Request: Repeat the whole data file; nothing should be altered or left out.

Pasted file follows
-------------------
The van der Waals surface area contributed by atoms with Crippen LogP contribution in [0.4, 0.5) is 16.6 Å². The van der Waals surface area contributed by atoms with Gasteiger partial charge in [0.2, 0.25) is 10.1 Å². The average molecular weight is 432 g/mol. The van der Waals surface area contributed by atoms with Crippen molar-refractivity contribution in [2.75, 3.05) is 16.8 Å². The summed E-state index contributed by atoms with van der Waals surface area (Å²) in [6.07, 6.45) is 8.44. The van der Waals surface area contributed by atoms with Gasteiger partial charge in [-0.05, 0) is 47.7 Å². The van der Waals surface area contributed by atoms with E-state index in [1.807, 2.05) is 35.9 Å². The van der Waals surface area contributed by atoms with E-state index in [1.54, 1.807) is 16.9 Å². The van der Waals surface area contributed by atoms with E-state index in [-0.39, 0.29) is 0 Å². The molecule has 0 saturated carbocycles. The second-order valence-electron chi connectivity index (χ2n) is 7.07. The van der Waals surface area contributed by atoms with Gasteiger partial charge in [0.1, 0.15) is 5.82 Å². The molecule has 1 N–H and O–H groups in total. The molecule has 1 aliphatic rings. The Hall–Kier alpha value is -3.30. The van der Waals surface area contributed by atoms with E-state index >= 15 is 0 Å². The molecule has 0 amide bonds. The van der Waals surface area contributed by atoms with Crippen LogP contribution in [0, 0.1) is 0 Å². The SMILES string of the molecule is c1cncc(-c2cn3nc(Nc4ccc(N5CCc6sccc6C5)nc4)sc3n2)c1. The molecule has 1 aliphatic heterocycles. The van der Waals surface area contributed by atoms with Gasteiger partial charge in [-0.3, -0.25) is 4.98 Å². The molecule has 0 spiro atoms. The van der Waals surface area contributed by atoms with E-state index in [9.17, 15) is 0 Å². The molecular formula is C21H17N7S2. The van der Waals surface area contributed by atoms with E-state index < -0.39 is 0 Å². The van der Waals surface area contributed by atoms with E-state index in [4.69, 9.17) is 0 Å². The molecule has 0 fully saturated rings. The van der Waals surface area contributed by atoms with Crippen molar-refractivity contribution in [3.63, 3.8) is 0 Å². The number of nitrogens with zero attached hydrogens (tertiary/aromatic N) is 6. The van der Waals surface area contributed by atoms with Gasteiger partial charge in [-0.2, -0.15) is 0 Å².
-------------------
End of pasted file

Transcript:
The van der Waals surface area contributed by atoms with Crippen LogP contribution in [0.4, 0.5) is 16.6 Å². The van der Waals surface area contributed by atoms with Gasteiger partial charge in [0.2, 0.25) is 10.1 Å². The average molecular weight is 432 g/mol. The van der Waals surface area contributed by atoms with Crippen molar-refractivity contribution in [2.75, 3.05) is 16.8 Å². The summed E-state index contributed by atoms with van der Waals surface area (Å²) in [6.07, 6.45) is 8.44. The van der Waals surface area contributed by atoms with Gasteiger partial charge in [-0.05, 0) is 47.7 Å². The van der Waals surface area contributed by atoms with E-state index in [1.807, 2.05) is 35.9 Å². The van der Waals surface area contributed by atoms with E-state index in [1.54, 1.807) is 16.9 Å². The van der Waals surface area contributed by atoms with E-state index in [-0.39, 0.29) is 0 Å². The molecule has 0 saturated carbocycles. The second-order valence-electron chi connectivity index (χ2n) is 7.07. The van der Waals surface area contributed by atoms with Gasteiger partial charge in [0.1, 0.15) is 5.82 Å². The molecule has 1 N–H and O–H groups in total. The molecule has 1 aliphatic rings. The Hall–Kier alpha value is -3.30. The van der Waals surface area contributed by atoms with E-state index >= 15 is 0 Å². The molecule has 0 amide bonds. The van der Waals surface area contributed by atoms with Crippen LogP contribution in [0, 0.1) is 0 Å². The SMILES string of the molecule is c1cncc(-c2cn3nc(Nc4ccc(N5CCc6sccc6C5)nc4)sc3n2)c1. The molecule has 1 aliphatic heterocycles. The van der Waals surface area contributed by atoms with Gasteiger partial charge in [-0.3, -0.25) is 4.98 Å². The molecule has 0 spiro atoms. The van der Waals surface area contributed by atoms with E-state index in [9.17, 15) is 0 Å². The molecular formula is C21H17N7S2. The van der Waals surface area contributed by atoms with E-state index < -0.39 is 0 Å². The van der Waals surface area contributed by atoms with E-state index in [4.69, 9.17) is 0 Å². The molecule has 0 fully saturated rings. The van der Waals surface area contributed by atoms with Crippen molar-refractivity contribution in [3.63, 3.8) is 0 Å². The number of nitrogens with zero attached hydrogens (tertiary/aromatic N) is 6. The van der Waals surface area contributed by atoms with Gasteiger partial charge in [-0.2, -0.15) is 0 Å².